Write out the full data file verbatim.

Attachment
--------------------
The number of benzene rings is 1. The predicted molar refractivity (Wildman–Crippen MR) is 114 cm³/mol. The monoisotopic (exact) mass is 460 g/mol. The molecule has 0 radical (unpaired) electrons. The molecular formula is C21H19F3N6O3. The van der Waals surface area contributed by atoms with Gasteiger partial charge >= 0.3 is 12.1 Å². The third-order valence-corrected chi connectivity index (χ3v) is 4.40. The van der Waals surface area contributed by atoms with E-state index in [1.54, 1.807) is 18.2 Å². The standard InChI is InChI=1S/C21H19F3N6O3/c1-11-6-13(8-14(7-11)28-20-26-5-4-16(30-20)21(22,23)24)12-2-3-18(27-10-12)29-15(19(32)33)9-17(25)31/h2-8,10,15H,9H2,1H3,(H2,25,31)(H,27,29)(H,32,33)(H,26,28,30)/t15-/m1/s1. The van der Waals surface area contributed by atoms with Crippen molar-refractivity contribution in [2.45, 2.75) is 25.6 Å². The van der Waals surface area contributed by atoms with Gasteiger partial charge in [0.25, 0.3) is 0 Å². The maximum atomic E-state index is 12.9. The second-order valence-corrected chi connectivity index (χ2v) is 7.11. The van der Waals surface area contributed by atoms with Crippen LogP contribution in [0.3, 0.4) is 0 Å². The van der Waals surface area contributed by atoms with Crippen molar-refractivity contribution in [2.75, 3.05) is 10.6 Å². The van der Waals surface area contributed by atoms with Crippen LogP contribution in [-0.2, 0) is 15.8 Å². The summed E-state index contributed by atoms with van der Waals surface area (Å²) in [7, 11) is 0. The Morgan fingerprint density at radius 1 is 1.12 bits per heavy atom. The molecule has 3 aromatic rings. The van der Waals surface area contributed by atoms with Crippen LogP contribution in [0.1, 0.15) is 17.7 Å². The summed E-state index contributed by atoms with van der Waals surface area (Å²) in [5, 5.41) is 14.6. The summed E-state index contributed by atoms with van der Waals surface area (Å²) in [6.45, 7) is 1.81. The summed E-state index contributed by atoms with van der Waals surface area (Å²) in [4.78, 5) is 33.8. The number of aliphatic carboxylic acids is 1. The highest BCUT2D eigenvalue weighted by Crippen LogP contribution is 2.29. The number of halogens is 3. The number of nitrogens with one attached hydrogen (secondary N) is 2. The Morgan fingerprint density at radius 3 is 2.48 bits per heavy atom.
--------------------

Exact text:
The number of benzene rings is 1. The predicted molar refractivity (Wildman–Crippen MR) is 114 cm³/mol. The monoisotopic (exact) mass is 460 g/mol. The molecule has 0 radical (unpaired) electrons. The molecular formula is C21H19F3N6O3. The van der Waals surface area contributed by atoms with Gasteiger partial charge >= 0.3 is 12.1 Å². The third-order valence-corrected chi connectivity index (χ3v) is 4.40. The van der Waals surface area contributed by atoms with E-state index in [1.54, 1.807) is 18.2 Å². The standard InChI is InChI=1S/C21H19F3N6O3/c1-11-6-13(8-14(7-11)28-20-26-5-4-16(30-20)21(22,23)24)12-2-3-18(27-10-12)29-15(19(32)33)9-17(25)31/h2-8,10,15H,9H2,1H3,(H2,25,31)(H,27,29)(H,32,33)(H,26,28,30)/t15-/m1/s1. The van der Waals surface area contributed by atoms with Crippen molar-refractivity contribution in [2.45, 2.75) is 25.6 Å². The van der Waals surface area contributed by atoms with Gasteiger partial charge in [0.25, 0.3) is 0 Å². The maximum atomic E-state index is 12.9. The second-order valence-corrected chi connectivity index (χ2v) is 7.11. The van der Waals surface area contributed by atoms with Crippen LogP contribution in [0.3, 0.4) is 0 Å². The van der Waals surface area contributed by atoms with Crippen molar-refractivity contribution in [2.75, 3.05) is 10.6 Å². The van der Waals surface area contributed by atoms with Crippen LogP contribution in [-0.2, 0) is 15.8 Å². The summed E-state index contributed by atoms with van der Waals surface area (Å²) in [7, 11) is 0. The Morgan fingerprint density at radius 1 is 1.12 bits per heavy atom. The molecule has 3 aromatic rings. The van der Waals surface area contributed by atoms with Crippen LogP contribution in [0.1, 0.15) is 17.7 Å². The summed E-state index contributed by atoms with van der Waals surface area (Å²) in [5, 5.41) is 14.6. The summed E-state index contributed by atoms with van der Waals surface area (Å²) in [6.45, 7) is 1.81. The summed E-state index contributed by atoms with van der Waals surface area (Å²) in [4.78, 5) is 33.8. The number of aliphatic carboxylic acids is 1. The highest BCUT2D eigenvalue weighted by Crippen LogP contribution is 2.29. The number of halogens is 3. The number of nitrogens with one attached hydrogen (secondary N) is 2. The Morgan fingerprint density at radius 3 is 2.48 bits per heavy atom.